Haas currently resides in Greenville, South Carolina.
Professional wins (33)Edit
PGA Tour wins (9)Edit
|No.||Date||Tournament||Winning score||Margin of
|1||Jan 29, 1978||Andy Williams-San Diego Open Invitational||−10 (72-64-72-70=278)||3 strokes|| Andy Bean, Gene Littler,|
|2||Jul 12, 1981||Greater Milwaukee Open||−14 (68-66-67-73=274)||3 strokes||Chi Chi Rodriguez|
|3||Sep 6, 1981||B.C. Open||−14 (67-65-69-69=270)||3 strokes||Tom Kite|
|4||Sep 19, 1982||Hall of Fame||−8 (70-70-70-66=276)||Playoff||John Adams|
|5||Oct 3, 1982||Texas Open||−18 (63-67-67-65=262)||3 strokes||Curtis Strange|
|6||Apr 26, 1987||Big "I" Houston Open||−12 ( 69-69-71-67=276)||Playoff||Buddy Gardner|
|7||Jan 24, 1988||Bob Hope Chrysler Classic||−22 (63-68-69-68-70=338)||2 strokes||David Edwards|
|8||Jun 14, 1992||Federal Express St. Jude Classic||−21 (68-67-64-64=263)||3 strokes||Dan Forsman, Robert Gamez|
|9||Oct 17, 1993||H.E.B. Texas Open (2)||−21 (68-65-66-64=263)||Playoff||Bob Lohr|
PGA Tour playoff record (3–0)
|1||1982||Hall of Fame||John Adams||Won with par on second extra hole|
|2||1987||Big "I" Houston Open||Buddy Gardner||Won with par on first extra hole|
|3||1993||H.E.B. Texas Open||Bob Lohr||Won with birdie on second extra hole|
Other wins (6)Edit
- 1976 Missouri Open
- 1982 Spalding Invitational
- 1991 Mexican Open
- 1996 Franklin Templeton Shark Shootout (with Tom Kite)
- 2004 CVS Charity Classic (with son Bill Haas)
- 2012 CVS Caremark Charity Classic (with Morgan Pressel)
Champions Tour wins (18)Edit
|Champions Tour major championships (3)|
|Other Champions Tour (15)|
Champions Tour playoff record (3–2)
|1||2006||Senior PGA Championship||Brad Bryant||Won with par on third extra hole|
|2||2007||Liberty Mutual Legends of Golf||Tom Kite||Won with par on first extra hole|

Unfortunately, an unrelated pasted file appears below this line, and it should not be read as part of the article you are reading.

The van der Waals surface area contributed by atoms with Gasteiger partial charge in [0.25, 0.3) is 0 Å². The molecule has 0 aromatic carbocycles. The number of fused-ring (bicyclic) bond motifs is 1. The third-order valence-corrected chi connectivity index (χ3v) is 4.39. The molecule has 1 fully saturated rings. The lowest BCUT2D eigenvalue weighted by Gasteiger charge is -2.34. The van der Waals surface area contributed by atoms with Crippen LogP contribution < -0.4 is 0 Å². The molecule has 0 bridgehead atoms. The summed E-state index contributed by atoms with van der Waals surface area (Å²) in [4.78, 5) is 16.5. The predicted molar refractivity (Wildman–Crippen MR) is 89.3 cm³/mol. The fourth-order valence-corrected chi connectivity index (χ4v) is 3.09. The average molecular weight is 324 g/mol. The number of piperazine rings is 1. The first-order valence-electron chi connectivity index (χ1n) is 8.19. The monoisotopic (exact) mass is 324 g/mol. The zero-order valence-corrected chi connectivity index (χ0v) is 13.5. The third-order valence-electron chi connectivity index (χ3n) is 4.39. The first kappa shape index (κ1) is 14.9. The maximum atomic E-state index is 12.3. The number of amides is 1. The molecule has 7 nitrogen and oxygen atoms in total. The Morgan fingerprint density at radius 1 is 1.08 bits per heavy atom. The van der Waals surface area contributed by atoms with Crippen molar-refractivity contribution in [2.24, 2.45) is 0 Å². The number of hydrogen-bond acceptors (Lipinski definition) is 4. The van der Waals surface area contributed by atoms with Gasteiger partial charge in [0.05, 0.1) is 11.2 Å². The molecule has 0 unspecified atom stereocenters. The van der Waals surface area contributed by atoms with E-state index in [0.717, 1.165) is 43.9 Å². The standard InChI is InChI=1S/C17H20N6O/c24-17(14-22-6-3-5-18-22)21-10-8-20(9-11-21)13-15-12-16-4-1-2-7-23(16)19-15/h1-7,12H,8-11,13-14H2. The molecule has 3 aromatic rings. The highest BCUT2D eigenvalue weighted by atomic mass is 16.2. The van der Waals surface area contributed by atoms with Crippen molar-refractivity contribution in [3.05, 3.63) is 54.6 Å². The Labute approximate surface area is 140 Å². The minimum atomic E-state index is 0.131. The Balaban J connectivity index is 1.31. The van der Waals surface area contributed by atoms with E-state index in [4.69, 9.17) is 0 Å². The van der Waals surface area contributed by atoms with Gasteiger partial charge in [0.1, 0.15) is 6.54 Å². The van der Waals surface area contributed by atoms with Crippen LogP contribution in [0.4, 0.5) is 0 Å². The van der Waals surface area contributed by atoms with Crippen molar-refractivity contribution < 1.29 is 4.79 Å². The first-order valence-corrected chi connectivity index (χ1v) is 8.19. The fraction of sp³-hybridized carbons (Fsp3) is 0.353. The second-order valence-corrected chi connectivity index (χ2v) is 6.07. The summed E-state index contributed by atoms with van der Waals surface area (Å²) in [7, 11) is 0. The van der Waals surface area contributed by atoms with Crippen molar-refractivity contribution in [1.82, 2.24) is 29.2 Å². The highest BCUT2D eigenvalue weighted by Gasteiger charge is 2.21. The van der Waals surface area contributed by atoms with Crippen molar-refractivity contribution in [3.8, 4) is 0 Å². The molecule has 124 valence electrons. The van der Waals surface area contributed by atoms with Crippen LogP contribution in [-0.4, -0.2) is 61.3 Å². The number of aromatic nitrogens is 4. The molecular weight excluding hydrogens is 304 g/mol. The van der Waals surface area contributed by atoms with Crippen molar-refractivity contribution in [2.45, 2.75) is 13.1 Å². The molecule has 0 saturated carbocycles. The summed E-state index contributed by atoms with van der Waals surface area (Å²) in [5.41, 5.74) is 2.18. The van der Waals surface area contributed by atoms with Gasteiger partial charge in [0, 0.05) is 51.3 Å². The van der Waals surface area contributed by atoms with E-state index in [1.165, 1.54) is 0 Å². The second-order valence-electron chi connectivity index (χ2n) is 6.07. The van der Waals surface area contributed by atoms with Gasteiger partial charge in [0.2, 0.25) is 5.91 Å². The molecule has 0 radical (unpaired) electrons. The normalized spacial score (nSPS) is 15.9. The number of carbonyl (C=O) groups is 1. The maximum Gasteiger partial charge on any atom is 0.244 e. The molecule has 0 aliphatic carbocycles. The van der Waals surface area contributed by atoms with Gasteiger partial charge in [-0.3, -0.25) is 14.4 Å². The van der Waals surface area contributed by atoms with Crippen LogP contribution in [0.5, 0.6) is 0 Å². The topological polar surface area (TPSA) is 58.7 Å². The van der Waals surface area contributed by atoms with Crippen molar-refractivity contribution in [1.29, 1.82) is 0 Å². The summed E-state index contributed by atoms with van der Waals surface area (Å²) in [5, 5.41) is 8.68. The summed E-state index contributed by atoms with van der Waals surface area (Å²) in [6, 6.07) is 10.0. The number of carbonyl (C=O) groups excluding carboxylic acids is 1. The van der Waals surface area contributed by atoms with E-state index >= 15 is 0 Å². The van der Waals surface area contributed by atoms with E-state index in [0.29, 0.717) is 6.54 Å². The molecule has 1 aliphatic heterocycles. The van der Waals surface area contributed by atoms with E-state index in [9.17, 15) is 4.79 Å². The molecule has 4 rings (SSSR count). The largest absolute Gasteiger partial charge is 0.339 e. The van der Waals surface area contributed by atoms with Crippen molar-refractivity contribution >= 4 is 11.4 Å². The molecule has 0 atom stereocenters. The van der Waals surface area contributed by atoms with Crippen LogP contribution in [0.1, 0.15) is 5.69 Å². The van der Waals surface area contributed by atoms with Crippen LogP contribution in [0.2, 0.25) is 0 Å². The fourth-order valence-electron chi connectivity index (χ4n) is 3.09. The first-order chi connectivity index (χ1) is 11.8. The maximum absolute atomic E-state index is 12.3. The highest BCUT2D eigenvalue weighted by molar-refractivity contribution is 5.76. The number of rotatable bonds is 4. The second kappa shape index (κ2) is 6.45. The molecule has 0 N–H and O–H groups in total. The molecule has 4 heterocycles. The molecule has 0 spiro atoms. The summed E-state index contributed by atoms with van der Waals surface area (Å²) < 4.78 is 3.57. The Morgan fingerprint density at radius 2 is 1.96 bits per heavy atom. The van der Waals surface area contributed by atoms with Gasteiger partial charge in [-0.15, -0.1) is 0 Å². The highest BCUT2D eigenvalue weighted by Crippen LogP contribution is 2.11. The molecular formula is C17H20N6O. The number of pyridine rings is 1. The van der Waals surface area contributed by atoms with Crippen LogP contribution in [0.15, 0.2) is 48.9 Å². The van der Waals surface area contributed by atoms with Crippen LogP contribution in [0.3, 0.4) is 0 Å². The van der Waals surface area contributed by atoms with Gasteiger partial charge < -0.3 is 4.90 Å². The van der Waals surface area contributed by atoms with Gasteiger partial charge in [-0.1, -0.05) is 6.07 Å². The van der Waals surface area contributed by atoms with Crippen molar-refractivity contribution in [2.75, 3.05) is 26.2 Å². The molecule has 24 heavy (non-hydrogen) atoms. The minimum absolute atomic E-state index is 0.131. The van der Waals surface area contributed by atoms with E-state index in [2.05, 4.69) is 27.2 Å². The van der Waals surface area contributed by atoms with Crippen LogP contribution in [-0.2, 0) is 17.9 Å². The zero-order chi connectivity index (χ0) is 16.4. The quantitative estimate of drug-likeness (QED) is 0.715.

|3||2008||Toshiba Classic||Bernhard Langer||Lost to birdie on seventh extra hole|
|4||2014||Charles Schwab Cup Championship||Tom Pernice, Jr.||Lost to birdie on fourth extra hole|
|5||2016||Toshiba Classic||Bart Bryant||Won with birdie on first extra hole|
Results in major championshipsEdit
|U.S. Open||T54 LA||T18 LA||T5||CUT|
|The Open Championship|
|The Open Championship||T27||T19||T36||T35||T38|
|The Open Championship||T79||T22||T24|
|The Open Championship||CUT||CUT|
LA = Low amateur
CUT = missed the half-way cut
"T" indicates a tie for a place
|The Open Championship||0||0||0||0||0||3||10||8|
- Most consecutive cuts made – 17 (1981 PGA – 1986 Masters)
- Longest streak of top-10s – 2 (1995 Masters – 1995 U.S. Open)
Senior major championshipsEdit
|2006||Senior PGA Championship||−5 (68-70-73-68=279)||Playoff1||Brad Bryant|
|2008||Senior PGA Championship (2)||+7 (69-72-72-74=287)||1 stroke||Bernhard Langer|
|2009||Constellation Energy Senior Players Championship||−13 (66-70-67-64=267)||1 stroke||Tom Watson|
1Defeated Bryant in a sudden-death playoff.
Results not in chronological order before 2017.
|Senior PGA Championship||2||CUT||1||T9||1||T9||T23||T34||T29||T2||T3||T50||T38||CUT|
|U.S. Senior Open||T3||T22||T8||T5||T9||T13||T20||T13||T9||T35||T38||T14||T42||T14|
|Senior Players Championship||T18||T3||T17||6||1||T20||T32||T20||T27||T6||T54||T14||T32|
|Senior British Open Championship||T6||T4||T19||T8||T28||T40|
CUT = missed the halfway cut
"T" indicates a tie for a place
U.S. national team appearancesEdit
- Yocom, Guy (February 2005). "My Shot: Curtis Strange". Golf Digest. Archived from the original on March 5, 2005.
- "Jay Haas, 62, edges Bart Bryant in playoff to win Toshiba Classic". ESPN. Associated Press. October 10, 2016.
- "Career Cuts Made on the PGA Tour". PGA Tour. July 27, 2007. Retrieved November 14, 2013.